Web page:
In November 2015, the Golf GTI Clubsport, which is powered by a boost of up to 213 kW / 290 hp, is also presented. It is launched on the market in 2016 and blurs the boundaries to motorsport. Only 5.9 seconds is all it takes to sprint to 100 km/h. One year later, the 228 kW / 310 PS Golf GTI Clubsport S then completely dissolves the motor sport boundaries. A highlight for GTI fans is also the Golf GTI TCR. The road version of the successful TCR racing car, which will be produced until 2019, impresses with 213 kW/290 PS and optionally with a top speed of up to 260 km/h. On board: particularly sporty standard equipment and a high-performance brake package.
Der Golf GTI TCR als Rennwagen
The Golf GTI TCR was developed especially for customer racing in the same named Touring Car Championship (Rennserien) racing series and participated in the TCR International Series and, from 2018, the FIA WTCR. The Golf GTI TCR with the team around Sébastien Loeb Racing (SLR), Volkswagen factory drivers Rob Huff (GB), Mehdi Bennani (MA), Benjamin Leuchter (D) and Johan Kristoffersson (S) competed around the world, for over five years, achieving more than 150 victories and over 500 podium results. Production of the Golf GTI TCR was discontinued at the end of 2019.
Golf VIII GTI (since 2020) – The legend lives
With the eighth generation of the Golf GTI, the legend of the world’s most successful compact sports car lives on in 2020 – setting new standards in the process. The new model is more networked, has a sharper cut and is more attractive to drive than ever before. The turbo engine now develops 180 kW/245 PS, with a maximum torque of 370 Nm, allowing the car to go from 0 to 100 km/h in just 6.3 seconds (with optional 7-speed DSG dual-clutch gearbox). The maximum speed is 250 km/h. In addition, the new networked Driving Dynamics Manager ensures even greater agility and sportiness. The system coordinates the electromechanical chassis functions centrally and at a higher level.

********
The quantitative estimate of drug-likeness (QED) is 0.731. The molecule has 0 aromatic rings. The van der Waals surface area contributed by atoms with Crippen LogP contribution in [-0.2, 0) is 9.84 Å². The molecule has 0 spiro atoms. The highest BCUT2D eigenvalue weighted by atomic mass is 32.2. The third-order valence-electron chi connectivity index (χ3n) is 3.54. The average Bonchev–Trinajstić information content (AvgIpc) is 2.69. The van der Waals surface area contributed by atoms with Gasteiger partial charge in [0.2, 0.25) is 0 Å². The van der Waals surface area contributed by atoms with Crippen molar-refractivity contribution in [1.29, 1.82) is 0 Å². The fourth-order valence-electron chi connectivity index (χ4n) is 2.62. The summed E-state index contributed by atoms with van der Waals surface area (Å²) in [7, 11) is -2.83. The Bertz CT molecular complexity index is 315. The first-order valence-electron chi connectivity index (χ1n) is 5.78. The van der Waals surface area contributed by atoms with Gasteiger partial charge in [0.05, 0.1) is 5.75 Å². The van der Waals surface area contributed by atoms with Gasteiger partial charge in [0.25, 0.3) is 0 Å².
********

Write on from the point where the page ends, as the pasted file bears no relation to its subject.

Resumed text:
At the same time, however, typical GTI details are retained in the new generation. The classic check pattern has been refreshed and now adorns the likewise newly developed sports seats. There is no longer a traditional ignition system in the new Golf; it has been replaced by the standard “Engine/Start/Stop” button. An interesting detail here is that once the doors are opened, it pulses red until the engine is started. The three-spoke sports steering wheel of yesteryear has been transformed into a new multifunction sports leather steering wheel with touch controls and an optionally integrated “Travel Assist” button to assist driving the Golf at speeds of up to 210 km/h. The new Golf GTI Clubsport brings even more power and sound to the track. With 221 kW (300 PS) and 400 Nm torque, it is the new top model of the eighth Golf GTI generation and accelerates from 0 to 100 km/h in just 5.6 seconds. It is regulated to a top speed of 250 km/h.